What's that?  The Village People don't really count as Navy?  How about Doris (better known as Dorie) Miller, hero of the attack on Pearl Harbor?  Cook turned machine-gunner, after his battle-station was destroyed, and he'd fulfilled all other assigned duties.  Awarded the Navy Cross for extraordinary courage in battle.  (Many feel he should have received the Medal of Honor as well.)

Cuba Gooding Jr. portrays hero Dorie Miller in the movie Pearl Harbor

Africans in HawaiiImage via Wikipedia
The real Doris Miller

Assigned to the escort carrier Liscome Bay, Miller was lost in the sinking of that ship in November 1943.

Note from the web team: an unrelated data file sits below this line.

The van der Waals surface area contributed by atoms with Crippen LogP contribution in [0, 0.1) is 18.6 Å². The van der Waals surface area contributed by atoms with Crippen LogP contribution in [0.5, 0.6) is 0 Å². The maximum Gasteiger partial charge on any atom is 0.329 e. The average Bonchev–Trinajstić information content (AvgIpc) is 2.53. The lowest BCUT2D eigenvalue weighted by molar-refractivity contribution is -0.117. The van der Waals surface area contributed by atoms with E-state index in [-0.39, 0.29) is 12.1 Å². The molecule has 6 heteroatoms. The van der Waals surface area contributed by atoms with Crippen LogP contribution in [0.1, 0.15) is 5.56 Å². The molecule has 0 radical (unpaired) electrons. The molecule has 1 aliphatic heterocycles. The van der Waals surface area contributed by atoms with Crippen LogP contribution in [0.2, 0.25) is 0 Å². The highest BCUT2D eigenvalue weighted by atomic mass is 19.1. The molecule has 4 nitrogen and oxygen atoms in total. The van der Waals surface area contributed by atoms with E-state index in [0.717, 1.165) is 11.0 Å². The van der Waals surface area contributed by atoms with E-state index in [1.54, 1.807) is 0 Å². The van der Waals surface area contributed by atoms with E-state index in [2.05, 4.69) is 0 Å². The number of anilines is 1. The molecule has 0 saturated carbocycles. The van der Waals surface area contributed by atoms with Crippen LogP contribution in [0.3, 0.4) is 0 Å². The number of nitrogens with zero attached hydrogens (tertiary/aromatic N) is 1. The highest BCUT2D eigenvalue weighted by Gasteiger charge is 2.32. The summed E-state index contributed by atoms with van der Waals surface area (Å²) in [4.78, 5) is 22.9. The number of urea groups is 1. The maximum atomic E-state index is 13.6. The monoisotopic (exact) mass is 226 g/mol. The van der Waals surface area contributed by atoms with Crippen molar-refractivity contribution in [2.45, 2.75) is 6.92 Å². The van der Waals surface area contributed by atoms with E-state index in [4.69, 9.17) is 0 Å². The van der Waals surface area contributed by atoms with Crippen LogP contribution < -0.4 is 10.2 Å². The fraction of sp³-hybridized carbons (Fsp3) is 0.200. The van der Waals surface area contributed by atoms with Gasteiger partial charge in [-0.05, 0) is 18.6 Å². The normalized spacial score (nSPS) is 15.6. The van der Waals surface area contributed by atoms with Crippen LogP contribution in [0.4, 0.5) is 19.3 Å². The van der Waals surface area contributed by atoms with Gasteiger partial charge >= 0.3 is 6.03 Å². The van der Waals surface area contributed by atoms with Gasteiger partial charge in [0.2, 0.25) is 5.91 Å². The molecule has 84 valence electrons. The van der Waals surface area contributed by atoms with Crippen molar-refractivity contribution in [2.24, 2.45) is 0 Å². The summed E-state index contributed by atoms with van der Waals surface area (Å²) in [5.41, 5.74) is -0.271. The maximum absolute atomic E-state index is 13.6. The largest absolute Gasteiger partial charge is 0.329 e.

IMO, real life Navy heroes are incredibly sexy.

Coast Guard:
If you watched Saving Private Ryan and a number of other World War II movies, you might come away with the notion that African-American men (and women) in the then-segregated Armed Forces were safely in the background.  Not so.  Pictured in this link is John Noble Roberts, a 19-year-old coast guardsman who lost one leg (with severe injuries to the other) on an amphibious ferry bringing troops to the beaches of Normandy on D-Day.

Air Force

photo via Wikimedia Commons
Although all servicemen are worthy of admiration, there is something especially dashing about flyboys.  Benjamin O. Davis, Jr., became the first African American general in the U. S. Air Force.

He did have a leg-up in that his father was a career military officer, but suffered the same obstacles as other black military officers before him.  Shunned at West Point, Davis became even more determined to graduate and do well.